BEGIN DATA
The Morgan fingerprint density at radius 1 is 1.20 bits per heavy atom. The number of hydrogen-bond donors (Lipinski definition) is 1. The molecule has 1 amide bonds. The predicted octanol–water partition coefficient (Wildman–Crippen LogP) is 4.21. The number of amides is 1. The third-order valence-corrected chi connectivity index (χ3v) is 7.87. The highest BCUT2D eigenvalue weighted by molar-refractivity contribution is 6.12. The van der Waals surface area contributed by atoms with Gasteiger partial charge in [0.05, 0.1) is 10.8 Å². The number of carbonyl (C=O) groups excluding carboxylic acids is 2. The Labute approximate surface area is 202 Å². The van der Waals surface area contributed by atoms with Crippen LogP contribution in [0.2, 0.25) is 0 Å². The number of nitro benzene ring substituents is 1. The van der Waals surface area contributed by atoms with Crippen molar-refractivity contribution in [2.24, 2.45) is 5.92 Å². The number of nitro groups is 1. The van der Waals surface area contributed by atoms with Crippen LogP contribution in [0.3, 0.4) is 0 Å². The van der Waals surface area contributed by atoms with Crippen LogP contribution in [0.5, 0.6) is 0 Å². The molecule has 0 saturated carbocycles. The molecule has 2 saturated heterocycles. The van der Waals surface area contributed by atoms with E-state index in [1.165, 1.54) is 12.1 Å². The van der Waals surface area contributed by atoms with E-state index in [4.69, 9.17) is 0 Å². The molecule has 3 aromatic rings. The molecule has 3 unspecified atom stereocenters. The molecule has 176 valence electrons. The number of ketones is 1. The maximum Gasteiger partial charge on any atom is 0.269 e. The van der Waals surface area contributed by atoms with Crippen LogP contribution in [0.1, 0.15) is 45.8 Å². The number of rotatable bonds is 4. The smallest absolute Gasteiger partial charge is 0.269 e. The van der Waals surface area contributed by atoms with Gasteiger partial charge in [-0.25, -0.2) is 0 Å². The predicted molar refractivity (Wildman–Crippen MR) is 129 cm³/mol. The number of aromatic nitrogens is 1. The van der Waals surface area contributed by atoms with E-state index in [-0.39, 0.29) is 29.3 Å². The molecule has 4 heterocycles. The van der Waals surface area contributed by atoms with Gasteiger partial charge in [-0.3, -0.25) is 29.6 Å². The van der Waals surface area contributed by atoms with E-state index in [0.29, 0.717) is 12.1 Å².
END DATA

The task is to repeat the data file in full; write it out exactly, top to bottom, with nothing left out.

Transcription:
The Morgan fingerprint density at radius 1 is 1.20 bits per heavy atom. The number of hydrogen-bond donors (Lipinski definition) is 1. The molecule has 1 amide bonds. The predicted octanol–water partition coefficient (Wildman–Crippen LogP) is 4.21. The number of amides is 1. The third-order valence-corrected chi connectivity index (χ3v) is 7.87. The highest BCUT2D eigenvalue weighted by molar-refractivity contribution is 6.12. The van der Waals surface area contributed by atoms with Gasteiger partial charge in [0.05, 0.1) is 10.8 Å². The number of carbonyl (C=O) groups excluding carboxylic acids is 2. The Labute approximate surface area is 202 Å². The van der Waals surface area contributed by atoms with Crippen LogP contribution in [0.2, 0.25) is 0 Å². The number of nitro benzene ring substituents is 1. The van der Waals surface area contributed by atoms with Crippen molar-refractivity contribution in [2.24, 2.45) is 5.92 Å². The number of nitro groups is 1. The van der Waals surface area contributed by atoms with Crippen LogP contribution in [0.3, 0.4) is 0 Å². The van der Waals surface area contributed by atoms with Crippen LogP contribution in [0.5, 0.6) is 0 Å². The molecule has 0 saturated carbocycles. The molecule has 2 saturated heterocycles. The van der Waals surface area contributed by atoms with E-state index in [1.165, 1.54) is 12.1 Å². The van der Waals surface area contributed by atoms with E-state index in [4.69, 9.17) is 0 Å². The molecule has 3 aromatic rings. The molecule has 3 unspecified atom stereocenters. The molecule has 176 valence electrons. The number of ketones is 1. The maximum Gasteiger partial charge on any atom is 0.269 e. The van der Waals surface area contributed by atoms with Crippen LogP contribution in [0.1, 0.15) is 45.8 Å². The number of rotatable bonds is 4. The smallest absolute Gasteiger partial charge is 0.269 e. The van der Waals surface area contributed by atoms with Gasteiger partial charge in [-0.25, -0.2) is 0 Å². The predicted molar refractivity (Wildman–Crippen MR) is 129 cm³/mol. The number of aromatic nitrogens is 1. The van der Waals surface area contributed by atoms with E-state index in [-0.39, 0.29) is 29.3 Å². The molecule has 4 heterocycles. The van der Waals surface area contributed by atoms with Gasteiger partial charge in [-0.3, -0.25) is 29.6 Å². The van der Waals surface area contributed by atoms with E-state index in [0.29, 0.717) is 12.1 Å².